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No. 30651_Robert C. Carter, on Behalf of Himself and a Class of Others Similarly Situated v. Monsanto Company, a Foreign Corporation, et al.

McGraw, Justice, concurring in part and dissenting in part:

        I concur with the majority in its decision that the plaintiff in this case already has an existing cause of action for nuisance or trespass, and that Mr. Carter, as the majority states, “has other avenues available to him which he may pursue.”

        Also, I agree whole-heartedly with the comments made by Justice Starcher in his concurring opinion, that under the right circumstances a court could require a defendant polluter to pay for the cost of testing a plaintiff's property for contaminants. Like Justice Starcher, I also believe that the certified question, as presented to this Court, was confusing.

        I dissent because I believe that the certified question, and with it syllabus point one of this opinion, could be read to suggest that even when a plaintiff prevails in establishing that a defendant polluter has exposed his or her property to toxic contamination the plaintiff would not be entitled to the cost of monitoring for that contamination. I believe that our existing law clearly provides that a wrongdoer must pay for all the costs of his or her actions in such a case.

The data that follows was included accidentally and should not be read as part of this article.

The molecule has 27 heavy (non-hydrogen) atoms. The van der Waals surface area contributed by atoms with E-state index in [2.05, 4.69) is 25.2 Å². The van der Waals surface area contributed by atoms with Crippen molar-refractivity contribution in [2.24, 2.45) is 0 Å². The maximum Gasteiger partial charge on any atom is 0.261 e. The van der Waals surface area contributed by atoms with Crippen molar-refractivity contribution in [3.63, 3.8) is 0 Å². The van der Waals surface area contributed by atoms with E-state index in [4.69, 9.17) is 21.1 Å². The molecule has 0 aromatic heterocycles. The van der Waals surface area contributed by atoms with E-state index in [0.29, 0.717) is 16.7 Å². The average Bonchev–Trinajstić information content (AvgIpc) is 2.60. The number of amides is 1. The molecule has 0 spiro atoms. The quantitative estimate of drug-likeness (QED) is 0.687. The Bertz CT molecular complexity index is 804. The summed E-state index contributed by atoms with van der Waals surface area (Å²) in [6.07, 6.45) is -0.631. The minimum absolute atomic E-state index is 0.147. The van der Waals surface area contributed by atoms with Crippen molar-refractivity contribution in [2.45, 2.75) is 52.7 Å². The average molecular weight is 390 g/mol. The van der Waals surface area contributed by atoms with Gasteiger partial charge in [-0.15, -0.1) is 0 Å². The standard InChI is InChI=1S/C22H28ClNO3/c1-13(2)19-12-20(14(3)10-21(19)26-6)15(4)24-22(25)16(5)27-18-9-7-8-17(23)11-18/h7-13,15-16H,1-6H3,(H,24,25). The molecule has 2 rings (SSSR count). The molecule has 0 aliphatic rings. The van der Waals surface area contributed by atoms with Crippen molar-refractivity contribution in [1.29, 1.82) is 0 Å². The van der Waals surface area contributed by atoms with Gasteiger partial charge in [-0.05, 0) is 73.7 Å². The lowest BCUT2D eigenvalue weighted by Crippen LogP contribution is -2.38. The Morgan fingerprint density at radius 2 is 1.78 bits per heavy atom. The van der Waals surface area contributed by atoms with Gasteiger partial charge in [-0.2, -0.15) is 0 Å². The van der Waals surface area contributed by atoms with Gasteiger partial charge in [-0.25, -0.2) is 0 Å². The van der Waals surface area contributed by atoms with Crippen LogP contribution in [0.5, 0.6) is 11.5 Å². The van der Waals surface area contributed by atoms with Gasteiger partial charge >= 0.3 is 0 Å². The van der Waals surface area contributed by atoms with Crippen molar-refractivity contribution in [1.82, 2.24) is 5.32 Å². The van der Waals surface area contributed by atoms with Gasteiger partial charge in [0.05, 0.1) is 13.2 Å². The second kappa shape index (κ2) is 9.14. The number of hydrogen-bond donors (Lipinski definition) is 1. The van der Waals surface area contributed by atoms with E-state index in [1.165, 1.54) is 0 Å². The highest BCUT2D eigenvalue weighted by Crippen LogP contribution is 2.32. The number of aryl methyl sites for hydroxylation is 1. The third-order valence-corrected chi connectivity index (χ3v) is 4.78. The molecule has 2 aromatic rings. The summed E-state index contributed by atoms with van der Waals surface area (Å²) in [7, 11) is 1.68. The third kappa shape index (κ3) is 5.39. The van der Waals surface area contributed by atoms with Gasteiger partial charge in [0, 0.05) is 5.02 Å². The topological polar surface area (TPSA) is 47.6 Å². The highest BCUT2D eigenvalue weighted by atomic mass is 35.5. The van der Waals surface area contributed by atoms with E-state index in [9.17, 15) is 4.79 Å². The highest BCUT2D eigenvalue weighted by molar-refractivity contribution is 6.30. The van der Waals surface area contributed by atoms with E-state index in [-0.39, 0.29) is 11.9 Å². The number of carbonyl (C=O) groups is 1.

Furthermore, I believe that this case stands for a simple proposition, and one that we should not lose sight of. On the one hand we have a large corporation that operated a toxic waste dump and allegedly allowed odorless, tasteless, colorless, unsafe substances to escape and potentially contaminate the property of its neighbors. On the other hand we have local property owners who want to know if it is alright for their kids to play in the yard or safe to grow a few tomatoes in the summer. It seems obvious to me that once a plaintiff has established that a defendant has exposed its neighbors to a substantial risk of contamination, the company should have to pay to determine if the neighbors' land is safe.

        Therefore, I respectfully concur in part and dissent in part to the majority decision.